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On our most recent shopping trip to Budget Marine, I found that they had a bin of inexpensive knives for sale on their counter. As each was less than 6 bucks, I decided to pick up two of them to place in a couple of key locations on the boat. No, my intention was not to use the knives to fend off pirates but rather to deal with something far more likely, a line that needs to be cut, quickly! This morning I ended up putting one of those knives to good use.

As I sat in our berth editing photos from yesterday’s hiking excursion, I took note of the monohull beside us raising anchor. Or at least, attempting to. When the anchor breached the surface of the water, I could see that it had a chain looped over it. As there were no other boats in close proximity, I guessed that he had hooked some old, unused mooring chain. Not good.

I came up on deck to watch what was going on and saw that the male half of the couple had jumped in his dinghy to see if he could better deal with the problem from the water. Once at the bow, I could see him struggling with the weight of the chain. It was obviously not going to be an easy fix for him. I watched as he tied his dinghy painter to the chain, apparently thinking that if he secured the chain in position, he could lower the anchor and unhook it from the chain. He didn’t seem to be having a lot of luck so we quickly launched our dinghy to see if we could give him a hand.

As it turns out, the chain was big. And heavy! With Rebecca securing the dinghies in place and both of us men lifting the chain, we were able to create just enough space for the woman on the boat to lower the anchor from under the chain. It was at that point that we made the mistake of letting go of the heavy chain, not that we had a lot of choice. Remember how I said that he had tied it to the dinghy painter? When the chain dropped it was still attached! Oops.

We struggled once more to raise the chain, only to find that we could not untie the knots with all that pressure on it. We’d have to cut the rope but unfortunately, neither of us had a knife. By this point his boat had drifted away from us so we couldn’t get one there. As his dinghy certainly wasn’t going anywhere, I told him that we’d quickly acquire one and be right back. Sixty seconds or so later we returned with one of our brand new knifes, grabbing it from the helm station where I had left it. With all the pressure on the line we barely had to touch the knife to it for it to part, dropping the chain back to the bottom of the harbor and setting our neighbor free. Problem solved. That knife will now permanently reside in the tender and I’ll acquire a couple more the next time I visit the chandlery.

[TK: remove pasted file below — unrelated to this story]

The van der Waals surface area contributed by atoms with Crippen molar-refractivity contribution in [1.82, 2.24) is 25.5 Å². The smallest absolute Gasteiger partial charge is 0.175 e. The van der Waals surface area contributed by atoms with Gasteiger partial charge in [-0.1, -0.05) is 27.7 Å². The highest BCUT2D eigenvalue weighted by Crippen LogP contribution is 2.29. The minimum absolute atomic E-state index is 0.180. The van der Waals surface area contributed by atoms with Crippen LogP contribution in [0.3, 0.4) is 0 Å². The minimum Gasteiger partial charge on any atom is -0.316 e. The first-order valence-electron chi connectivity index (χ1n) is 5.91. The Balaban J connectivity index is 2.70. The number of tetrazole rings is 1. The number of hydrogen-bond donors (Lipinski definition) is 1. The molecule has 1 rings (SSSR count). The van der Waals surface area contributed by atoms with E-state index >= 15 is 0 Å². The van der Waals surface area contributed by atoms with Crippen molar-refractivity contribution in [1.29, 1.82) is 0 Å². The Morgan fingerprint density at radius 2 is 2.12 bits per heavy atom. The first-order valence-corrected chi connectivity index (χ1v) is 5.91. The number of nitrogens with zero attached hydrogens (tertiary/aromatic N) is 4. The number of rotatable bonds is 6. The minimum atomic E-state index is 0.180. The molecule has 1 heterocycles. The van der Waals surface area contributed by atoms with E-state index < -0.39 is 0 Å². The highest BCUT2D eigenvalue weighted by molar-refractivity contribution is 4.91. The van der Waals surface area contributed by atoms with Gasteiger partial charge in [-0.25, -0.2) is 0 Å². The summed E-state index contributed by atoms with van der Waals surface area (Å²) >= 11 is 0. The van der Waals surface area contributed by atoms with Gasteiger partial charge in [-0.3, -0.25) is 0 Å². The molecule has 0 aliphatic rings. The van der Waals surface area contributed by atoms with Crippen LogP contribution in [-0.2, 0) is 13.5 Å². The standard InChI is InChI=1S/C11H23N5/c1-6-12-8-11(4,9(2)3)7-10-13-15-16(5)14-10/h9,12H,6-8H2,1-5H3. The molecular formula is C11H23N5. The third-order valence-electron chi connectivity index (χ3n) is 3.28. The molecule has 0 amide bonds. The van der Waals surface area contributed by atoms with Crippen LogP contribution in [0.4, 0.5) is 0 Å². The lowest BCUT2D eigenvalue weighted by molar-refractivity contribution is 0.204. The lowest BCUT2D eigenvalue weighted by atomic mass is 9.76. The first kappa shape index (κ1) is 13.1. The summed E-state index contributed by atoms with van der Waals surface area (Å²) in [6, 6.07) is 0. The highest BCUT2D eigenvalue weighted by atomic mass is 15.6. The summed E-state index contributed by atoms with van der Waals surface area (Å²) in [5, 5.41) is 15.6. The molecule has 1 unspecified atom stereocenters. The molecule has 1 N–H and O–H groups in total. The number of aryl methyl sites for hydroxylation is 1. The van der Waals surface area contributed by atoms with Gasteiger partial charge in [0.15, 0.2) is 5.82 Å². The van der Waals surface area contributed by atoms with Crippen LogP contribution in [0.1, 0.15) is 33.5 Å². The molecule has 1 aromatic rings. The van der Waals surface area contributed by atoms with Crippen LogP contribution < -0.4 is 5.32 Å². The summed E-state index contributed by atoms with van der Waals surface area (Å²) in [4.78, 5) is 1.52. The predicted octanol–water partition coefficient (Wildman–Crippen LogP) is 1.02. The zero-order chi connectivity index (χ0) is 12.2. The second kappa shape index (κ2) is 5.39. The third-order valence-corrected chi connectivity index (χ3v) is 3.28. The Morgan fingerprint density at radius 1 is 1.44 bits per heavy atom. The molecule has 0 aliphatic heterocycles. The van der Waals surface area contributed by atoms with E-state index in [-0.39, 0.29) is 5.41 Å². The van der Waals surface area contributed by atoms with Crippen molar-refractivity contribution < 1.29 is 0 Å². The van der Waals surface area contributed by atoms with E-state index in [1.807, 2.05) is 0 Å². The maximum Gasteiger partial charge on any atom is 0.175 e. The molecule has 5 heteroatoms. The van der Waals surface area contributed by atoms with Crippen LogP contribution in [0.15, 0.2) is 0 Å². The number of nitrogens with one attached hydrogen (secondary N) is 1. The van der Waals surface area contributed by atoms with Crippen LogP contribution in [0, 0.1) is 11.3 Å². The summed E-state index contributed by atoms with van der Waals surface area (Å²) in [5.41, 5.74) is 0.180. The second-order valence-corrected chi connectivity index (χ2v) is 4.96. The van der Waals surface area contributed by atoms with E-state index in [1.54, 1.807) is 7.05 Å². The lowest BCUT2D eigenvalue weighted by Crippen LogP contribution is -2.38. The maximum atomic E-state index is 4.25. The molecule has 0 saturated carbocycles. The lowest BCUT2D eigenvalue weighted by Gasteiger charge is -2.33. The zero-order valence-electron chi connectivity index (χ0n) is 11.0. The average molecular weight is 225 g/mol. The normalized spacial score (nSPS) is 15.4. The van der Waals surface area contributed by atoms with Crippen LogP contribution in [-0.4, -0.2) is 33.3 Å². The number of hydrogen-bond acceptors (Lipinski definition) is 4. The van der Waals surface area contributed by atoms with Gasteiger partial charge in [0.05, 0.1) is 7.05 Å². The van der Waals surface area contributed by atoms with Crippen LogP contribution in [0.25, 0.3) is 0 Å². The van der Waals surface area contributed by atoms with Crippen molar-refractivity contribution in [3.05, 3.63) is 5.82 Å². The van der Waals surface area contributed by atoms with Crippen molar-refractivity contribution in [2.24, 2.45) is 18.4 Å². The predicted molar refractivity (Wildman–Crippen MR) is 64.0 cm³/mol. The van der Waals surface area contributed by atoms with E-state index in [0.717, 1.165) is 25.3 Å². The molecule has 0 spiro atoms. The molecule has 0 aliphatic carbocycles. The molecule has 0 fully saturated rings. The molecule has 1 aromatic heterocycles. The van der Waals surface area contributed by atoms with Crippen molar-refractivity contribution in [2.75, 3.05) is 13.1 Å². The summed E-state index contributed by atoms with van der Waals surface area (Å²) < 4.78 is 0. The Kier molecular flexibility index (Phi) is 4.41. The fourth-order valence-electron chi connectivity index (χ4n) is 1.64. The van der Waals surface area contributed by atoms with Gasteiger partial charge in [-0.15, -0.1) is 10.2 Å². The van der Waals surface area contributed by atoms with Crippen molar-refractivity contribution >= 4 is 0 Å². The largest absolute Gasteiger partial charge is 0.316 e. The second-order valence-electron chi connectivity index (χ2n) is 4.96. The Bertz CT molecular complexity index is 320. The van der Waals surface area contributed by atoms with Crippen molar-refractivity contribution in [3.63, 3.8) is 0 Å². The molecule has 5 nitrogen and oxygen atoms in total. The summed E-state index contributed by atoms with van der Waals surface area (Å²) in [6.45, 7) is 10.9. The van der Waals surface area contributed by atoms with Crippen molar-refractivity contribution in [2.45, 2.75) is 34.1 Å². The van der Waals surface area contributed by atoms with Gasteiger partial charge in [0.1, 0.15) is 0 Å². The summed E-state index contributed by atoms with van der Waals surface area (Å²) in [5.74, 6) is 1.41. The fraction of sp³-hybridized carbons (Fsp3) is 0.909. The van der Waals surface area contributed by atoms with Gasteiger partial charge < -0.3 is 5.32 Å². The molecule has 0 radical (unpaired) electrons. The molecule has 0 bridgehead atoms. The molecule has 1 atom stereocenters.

Note: While the idea of tying the line to the chain was good, in hindsight it would have been far better to use a piece of line secured to the boat itself as opposed to the tender. Lesson learned.


  1. I try to always have a knife in my pocket on a lanyard. You never know when you’ll need it. I also buy knifes that can be opened with one hand. Can’t tell you how many times I have pulled it out of my pocket and opened with one hand.

  2. I could see the weight of the chain causing the dinghy to capsize..

  3. Like you said: Leave a line secured to the boat, and hold the chain with just a loop, securing the other end of the line back to the boat instead of tying a knot at the chain. This way they could release one of the ends secured to the boat and drop the chain without losing the line.

  4. I agree with Dave W. Some 50+ years ago I had the same problem when single-handed in Milford Haven. The bow of the boat was forced right down into the water by the weight of the chain as I tried to raise it enough. It then turned out to be an big heavy under-sea telecoms cable, not chain. I just about got it sorted out when an enormous super-tanker tug swung alongside to offer help. Now that was impressive!

    Well done for going to help. I bet he was grateful.


  5. Typically in this situation, you make a line fast to the boat, pass the free end under the chain, and then make that end fast to the boat. Now the offending mooring chain is supported from the boat and the anchor can be lowered/untangled. Once the anchor is free, just undo one end of the support line and let it go…

    It’s a technique we’ve used – you don’t even need to put the dinghy in the water.

    s/v Eolian

    • I frequently have a knife too. That said, it is unlikely that were you in my shoes yesterday, you would have grabbed your knife. I barely put on a pair of shorts!

  6. Hi Mike, I just got caught up on your blog. I started reading at the beginning after hearing about a cruising couple buying an ex-charter boat and refitting it. As it turns out your whole story was of great interest to me. I have thoughts of semi retirement on a sailboat in the Caribbean and your blog has been educational as well as inspirational. For a farmer in Iowa it would be a change of pace. It is currently -5* F. here, it’s suppose to be -23* F. Monday night. The good news for my wife and I is we’ll be in the BVI in a couple of weeks for a couple of weeks. We have a cabin charter out of Hodges bay booked for a week. We were in Tortola for 2 weeks last year so we are familiar with the area, I’ll be keeping an eye out for One Love and if I see you I’ll stop and say Hi.

  7. Never dealt with that, so I might have the wrong pic formed in the old gray matter, but one could tie (appropriate knot called for here) a line to the alien chain, winch it up until the anchor is free, or lower it to get it freed? Lazy me, don’t want to do any heavy lifting 🙂

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